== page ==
AUGUST 17, 2020
Democrats plan to use the first night of their virtual convention to preview their general-election argument against President Trump, criticizing his response to the coronavirus pandemic and handling of recent protests against police, excerpts of Monday’s speeches show.
The four-day, mostly virtual event comes as former Vice President Joe Biden—who is expected to be formally nominated this week to face Mr. Trump in the November election—holds a significant lead in most polls. A Wall Street Journal/NBC News poll released Sunday found 50% of registered voters nationally say they would vote for Mr. Biden if the election were held now, while 41% back Mr. Trump.
Mr. Biden has largely been off the campaign trail in recent months due to the pandemic, and his party hopes to use the convention to excite Democratic voters about his White House bid.
Democrats planned a display of unity behind him Monday, with speeches from party luminaries such as former first lady Michelle Obama, Sen. Bernie Sanders of Vermont and New York Gov. Andrew Cuomo, as well as a handful of Republicans, including former Ohio Gov. John Kasich.
“I know Joe, he is a profoundly decent man guided by faith. He was a terrific vice president, he knows what it takes to rescue an economy, beat back a pandemic and lead our country,” Mrs. Obama said in a video clip distributed by the Democratic National Convention Committee. “And he listens. He will tell the truth and trust science, he will make smart plans and manage a good team. And he will govern as someone who has lived a life that the rest of us can recognize.”
Democrats originally planned to hold their convention in Milwaukee, which was chosen in part due to criticism that 2016 nominee Hillary Clinton didn’t put enough effort into Wisconsin. But the coronavirus forced the party to make alternate arrangements. Mr. Trump is mounting his own show of force in the state, with a visit Monday and stops by Vice President Mike Pence and Mr. Trump’s son Eric this week.
The Democratic convention formally ends a contentious primary season with a large field of candidates, including liberals and moderates who fought over the direction of the party. Mr. Biden has been the presumptive nominee for months, however, capturing the nomination after several other moderate candidates endorsed him. He has made efforts to engage the party’s left flank on issues like climate, health care and education.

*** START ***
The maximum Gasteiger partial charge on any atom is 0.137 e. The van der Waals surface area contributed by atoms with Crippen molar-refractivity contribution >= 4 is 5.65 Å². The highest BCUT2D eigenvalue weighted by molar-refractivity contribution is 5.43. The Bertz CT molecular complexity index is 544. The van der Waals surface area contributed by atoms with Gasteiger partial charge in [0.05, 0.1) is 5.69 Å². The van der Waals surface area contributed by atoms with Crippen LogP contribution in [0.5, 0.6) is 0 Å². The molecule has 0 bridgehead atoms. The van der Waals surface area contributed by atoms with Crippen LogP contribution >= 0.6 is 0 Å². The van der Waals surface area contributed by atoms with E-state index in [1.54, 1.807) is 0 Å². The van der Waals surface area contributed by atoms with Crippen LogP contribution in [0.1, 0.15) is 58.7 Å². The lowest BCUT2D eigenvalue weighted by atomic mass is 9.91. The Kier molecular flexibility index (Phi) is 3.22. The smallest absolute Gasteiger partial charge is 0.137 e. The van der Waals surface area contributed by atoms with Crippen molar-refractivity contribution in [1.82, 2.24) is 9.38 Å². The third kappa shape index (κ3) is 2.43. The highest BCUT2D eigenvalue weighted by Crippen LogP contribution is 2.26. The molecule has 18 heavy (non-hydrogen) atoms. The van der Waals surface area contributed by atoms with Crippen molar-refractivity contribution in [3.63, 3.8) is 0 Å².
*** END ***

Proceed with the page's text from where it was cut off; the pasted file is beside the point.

Mr. Sanders, a self-described democratic socialist who was Mr. Biden’s longest-lasting rival in the primary, has a prime speaking slot which he is expected to use to urge voters to support the former vice president and his running mate, Sen. Kamala Harris of California.
“The future of our democracy is at stake. The future of our economy is at stake. The future of our planet is at stake,” Mr. Sanders is expected to say, according to excerpts of his remarks. “We must come together, defeat Donald Trump and elect Joe Biden and Kamala Harris as our next president and vice president. My friends, the price of failure is just too great to imagine.”
The Trump campaign didn’t immediately respond to a request for comment.
Mr. Biden appears to have the support of much of the party. According to The Wall Street Journal/NBC News poll this month, Mr. Biden is winning nine out of 10 Democrats and 9% of Republicans. Meanwhile, Mr. Trump has the support of 86% of Republicans and 6% of Democrats.
Mr. Biden is set to formally accept the Democratic presidential nomination in a speech from his home state of Delaware Thursday. Ms. Harris will also appear there Wednesday to accept the nomination for vice president.
Monday’s program will also feature a roundtable of Mr. Biden’s former rivals for the presidential nomination, a discussion of race in light of nationwide protests after the killing of George Floyd in police custody, and a segment on responding to the pandemic.
“Americans’ eyes have been opened, and we have seen in this crisis the truth: that government matters and leadership matters. And it determines whether we thrive and grow, or whether we live or die,” Mr. Cuomo, whose daily briefings during the Covid-19 pandemic became must-watch TV for Democrats, is expected to say. Michigan Gov. Gretchen Whitmer, who was one of about a dozen women considered to be Mr. Biden’s running mate, is also expected to speak about the coronavirus response.